AUSTIN — Chadd Bossow had waited anxiously for “that” moment.
Roughly three months after walking off the field at Arlington’s Cowboys Stadium a state runner-up, Bossow felt the feeling he’d waited for on Saturday when Argyle beat Corpus Christi Miller 44-33 to win the Class 3A state championship at Austin’s Erwin Center.
“I can’t put it into words,” Bossow said. “I can’t believe it. I’ve been telling the players how it feels to lose. It’s the worst feeling. It’s just a feeling of emptiness. Now I can’t keep this grin off my face.”
Argyle was the only school at the state basketball tournament — regardless of classification — to also play in the state football championship, which the Eagles lost 21-14 to Wimberley.
That, of course, made Bossow the only player at the tournament to have experienced a state championship game earlier in the school year.
But that should not come as a surprise after a quick look at Argyle’s programs.
The Eagles have made deep runs in football, baseball, girls basketball, and have won numerous state championships in band and academic competitions.
“When I interviewed for the job five years ago with [athletic director and football coach Todd] Rodgers, he told me ‘I can’t explain it to you right now, but these kids just win. We win at everything we do.’” said Argyle boys basketball coach John King, who came to Argyle from Class 4A Arlington Seguin. “He said he wasn’t just trying to sway me to come here. He said, ‘That’s just what we do.’”
King admitted he thought Rodgers was just trying to sell his program at that time. Now, he knows it wasn’t a farce.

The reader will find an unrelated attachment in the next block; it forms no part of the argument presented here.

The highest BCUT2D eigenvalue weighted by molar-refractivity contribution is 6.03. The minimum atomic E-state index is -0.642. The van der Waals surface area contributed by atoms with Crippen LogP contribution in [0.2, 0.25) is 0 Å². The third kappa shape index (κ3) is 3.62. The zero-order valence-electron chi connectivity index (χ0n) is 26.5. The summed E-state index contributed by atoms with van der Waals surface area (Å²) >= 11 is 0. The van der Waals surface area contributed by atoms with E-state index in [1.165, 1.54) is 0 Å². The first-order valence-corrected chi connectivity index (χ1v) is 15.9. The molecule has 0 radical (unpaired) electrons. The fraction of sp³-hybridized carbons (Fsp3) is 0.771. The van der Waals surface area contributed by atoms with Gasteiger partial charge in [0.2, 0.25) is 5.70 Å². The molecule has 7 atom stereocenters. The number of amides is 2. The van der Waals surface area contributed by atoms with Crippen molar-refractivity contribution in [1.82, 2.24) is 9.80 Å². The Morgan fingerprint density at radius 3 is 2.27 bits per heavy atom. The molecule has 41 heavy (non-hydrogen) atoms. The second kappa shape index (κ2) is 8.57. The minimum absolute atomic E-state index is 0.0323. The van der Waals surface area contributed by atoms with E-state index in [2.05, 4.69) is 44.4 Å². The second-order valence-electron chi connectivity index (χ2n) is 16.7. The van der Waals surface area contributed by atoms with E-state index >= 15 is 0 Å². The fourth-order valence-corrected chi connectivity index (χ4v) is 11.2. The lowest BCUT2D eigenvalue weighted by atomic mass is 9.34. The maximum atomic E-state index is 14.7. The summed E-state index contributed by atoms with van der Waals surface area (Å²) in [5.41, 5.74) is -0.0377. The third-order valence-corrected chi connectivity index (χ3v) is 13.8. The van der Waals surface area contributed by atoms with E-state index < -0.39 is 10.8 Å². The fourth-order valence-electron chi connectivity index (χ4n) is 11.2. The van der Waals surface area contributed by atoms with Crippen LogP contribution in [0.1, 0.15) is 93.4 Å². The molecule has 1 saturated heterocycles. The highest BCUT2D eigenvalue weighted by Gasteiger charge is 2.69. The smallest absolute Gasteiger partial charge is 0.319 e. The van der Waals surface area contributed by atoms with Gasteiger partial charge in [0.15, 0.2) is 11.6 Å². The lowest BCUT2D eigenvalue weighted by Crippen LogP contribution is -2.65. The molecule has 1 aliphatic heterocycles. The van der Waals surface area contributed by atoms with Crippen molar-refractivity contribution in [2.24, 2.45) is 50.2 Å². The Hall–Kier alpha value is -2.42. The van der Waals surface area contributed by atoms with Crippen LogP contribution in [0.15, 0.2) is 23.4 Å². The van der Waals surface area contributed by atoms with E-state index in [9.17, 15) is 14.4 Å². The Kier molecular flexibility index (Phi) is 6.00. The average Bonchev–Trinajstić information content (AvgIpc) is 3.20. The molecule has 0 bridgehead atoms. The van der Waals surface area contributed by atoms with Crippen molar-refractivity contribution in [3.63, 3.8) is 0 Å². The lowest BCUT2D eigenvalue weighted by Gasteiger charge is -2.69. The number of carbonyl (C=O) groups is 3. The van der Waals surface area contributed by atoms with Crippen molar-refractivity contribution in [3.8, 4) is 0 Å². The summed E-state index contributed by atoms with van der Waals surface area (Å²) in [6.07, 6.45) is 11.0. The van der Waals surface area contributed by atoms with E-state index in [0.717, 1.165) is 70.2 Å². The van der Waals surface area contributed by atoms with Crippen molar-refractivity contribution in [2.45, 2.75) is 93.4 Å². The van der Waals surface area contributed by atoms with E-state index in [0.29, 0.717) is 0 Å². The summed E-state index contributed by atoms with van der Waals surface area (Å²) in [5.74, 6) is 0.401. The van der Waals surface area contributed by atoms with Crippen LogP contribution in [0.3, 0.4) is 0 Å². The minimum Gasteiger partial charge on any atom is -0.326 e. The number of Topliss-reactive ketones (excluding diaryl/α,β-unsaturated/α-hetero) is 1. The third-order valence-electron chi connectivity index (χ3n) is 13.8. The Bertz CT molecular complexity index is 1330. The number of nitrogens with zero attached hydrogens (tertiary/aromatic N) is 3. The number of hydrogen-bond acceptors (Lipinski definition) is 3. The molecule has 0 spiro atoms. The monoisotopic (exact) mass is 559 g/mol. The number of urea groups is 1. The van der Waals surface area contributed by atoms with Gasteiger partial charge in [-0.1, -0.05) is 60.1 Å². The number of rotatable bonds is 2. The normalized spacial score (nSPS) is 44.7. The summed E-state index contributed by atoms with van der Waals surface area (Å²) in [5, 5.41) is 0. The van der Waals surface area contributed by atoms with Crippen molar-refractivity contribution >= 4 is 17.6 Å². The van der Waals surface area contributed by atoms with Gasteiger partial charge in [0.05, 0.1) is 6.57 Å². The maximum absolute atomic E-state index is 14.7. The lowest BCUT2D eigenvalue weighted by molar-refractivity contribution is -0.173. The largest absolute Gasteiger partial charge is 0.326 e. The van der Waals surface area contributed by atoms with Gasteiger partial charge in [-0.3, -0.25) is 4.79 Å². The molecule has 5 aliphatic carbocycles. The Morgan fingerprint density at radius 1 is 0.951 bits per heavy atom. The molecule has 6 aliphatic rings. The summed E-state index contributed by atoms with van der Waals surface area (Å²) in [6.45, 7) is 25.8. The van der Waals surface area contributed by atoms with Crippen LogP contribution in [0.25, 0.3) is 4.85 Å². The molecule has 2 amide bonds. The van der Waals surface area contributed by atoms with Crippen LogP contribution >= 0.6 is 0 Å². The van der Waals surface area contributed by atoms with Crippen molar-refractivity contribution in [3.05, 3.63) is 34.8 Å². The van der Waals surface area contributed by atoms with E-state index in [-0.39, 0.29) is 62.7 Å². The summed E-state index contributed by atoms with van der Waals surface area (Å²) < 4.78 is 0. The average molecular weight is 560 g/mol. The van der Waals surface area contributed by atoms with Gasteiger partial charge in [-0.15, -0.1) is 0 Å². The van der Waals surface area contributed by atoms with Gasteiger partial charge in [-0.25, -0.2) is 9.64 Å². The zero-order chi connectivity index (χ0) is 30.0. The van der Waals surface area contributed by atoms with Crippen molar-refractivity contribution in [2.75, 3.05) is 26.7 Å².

“When you’re outside looking in, you don’t get it, but when you’re inside, you get it,” King said. “In every sport, every contest — band, academics, everything — they win. That’s what these kids do.”
Bossow and his teammates are used to winning, that much is clear. But the win they earned on Saturday was uncharted territory.
“This one gets us over the hump,” said senior Clarke Overlander, who earned championship game MVP honors with his 14-point, 10-rebound performance.
Bossow was nowhere close to Overlander on the stat sheet, turning in a relatively quiet four points and three rebounds in 13 minutes on the floor, but his contribution on Saturday, and throughout the postseason, was not lost on his teammates, or his coach.
“He’s a leader by example more than speaking it,” King said. “Chadd would do whatever it takes to get that gold medal. He wanted it so bad. He wanted it in football and got so close but didn’t get it. He came to basketball with that same attitude.”
So whether he was guarding a post player who had five or six inches on him, taking a charge or drawing fouls and hitting free throws, King said he always knows Bossow will do it at full speed.
“If we told Chadd we wanted him to handle the water bucket and that’s it, he’d sprint to the water bucket every time and hand these guys water,” King said. “He doesn’t care about his stats. He cares about winning and doing what he has to do to make this team successful.”
On Saturday, Bossow ended his athletic career a winner, a feeling he thought might have passed him by just three short months ago.
ADAM BOEDEKER can be reached at 940-566-6872. His e-mail address is firstname.lastname@example.org.